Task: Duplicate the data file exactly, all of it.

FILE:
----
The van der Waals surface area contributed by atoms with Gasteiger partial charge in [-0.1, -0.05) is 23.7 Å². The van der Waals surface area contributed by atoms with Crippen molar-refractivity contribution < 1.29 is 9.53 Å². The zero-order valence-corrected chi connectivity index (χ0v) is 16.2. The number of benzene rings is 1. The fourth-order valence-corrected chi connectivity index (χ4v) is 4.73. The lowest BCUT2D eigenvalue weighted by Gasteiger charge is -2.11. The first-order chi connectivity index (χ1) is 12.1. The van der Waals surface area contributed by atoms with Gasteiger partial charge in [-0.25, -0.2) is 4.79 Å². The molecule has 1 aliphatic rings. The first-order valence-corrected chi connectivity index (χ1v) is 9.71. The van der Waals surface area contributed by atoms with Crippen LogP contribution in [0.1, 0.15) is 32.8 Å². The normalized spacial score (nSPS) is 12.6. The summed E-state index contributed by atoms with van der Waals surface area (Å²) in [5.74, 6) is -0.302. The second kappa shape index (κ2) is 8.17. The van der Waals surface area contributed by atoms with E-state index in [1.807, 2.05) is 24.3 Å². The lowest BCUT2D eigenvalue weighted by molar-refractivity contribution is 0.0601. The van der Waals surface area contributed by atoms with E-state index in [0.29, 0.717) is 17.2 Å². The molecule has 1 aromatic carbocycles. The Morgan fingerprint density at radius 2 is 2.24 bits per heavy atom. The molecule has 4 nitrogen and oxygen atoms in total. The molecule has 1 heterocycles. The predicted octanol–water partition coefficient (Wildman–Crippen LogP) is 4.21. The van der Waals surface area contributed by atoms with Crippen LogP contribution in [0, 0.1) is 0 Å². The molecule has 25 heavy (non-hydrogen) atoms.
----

The van der Waals surface area contributed by atoms with Gasteiger partial charge in [-0.1, -0.05) is 23.7 Å². The van der Waals surface area contributed by atoms with Crippen molar-refractivity contribution < 1.29 is 9.53 Å². The zero-order valence-corrected chi connectivity index (χ0v) is 16.2. The number of benzene rings is 1. The fourth-order valence-corrected chi connectivity index (χ4v) is 4.73. The lowest BCUT2D eigenvalue weighted by Gasteiger charge is -2.11. The first-order chi connectivity index (χ1) is 12.1. The van der Waals surface area contributed by atoms with Gasteiger partial charge in [-0.25, -0.2) is 4.79 Å². The molecule has 1 aliphatic rings. The first-order valence-corrected chi connectivity index (χ1v) is 9.71. The van der Waals surface area contributed by atoms with Crippen LogP contribution in [0.1, 0.15) is 32.8 Å². The normalized spacial score (nSPS) is 12.6. The summed E-state index contributed by atoms with van der Waals surface area (Å²) in [5.74, 6) is -0.302. The second kappa shape index (κ2) is 8.17. The van der Waals surface area contributed by atoms with E-state index in [1.807, 2.05) is 24.3 Å². The lowest BCUT2D eigenvalue weighted by molar-refractivity contribution is 0.0601. The van der Waals surface area contributed by atoms with E-state index in [0.29, 0.717) is 17.2 Å². The molecule has 1 aromatic carbocycles. The Morgan fingerprint density at radius 2 is 2.24 bits per heavy atom. The molecule has 4 nitrogen and oxygen atoms in total. The molecule has 1 heterocycles. The predicted octanol–water partition coefficient (Wildman–Crippen LogP) is 4.21. The van der Waals surface area contributed by atoms with Crippen LogP contribution in [0, 0.1) is 0 Å². The molecule has 25 heavy (non-hydrogen) atoms.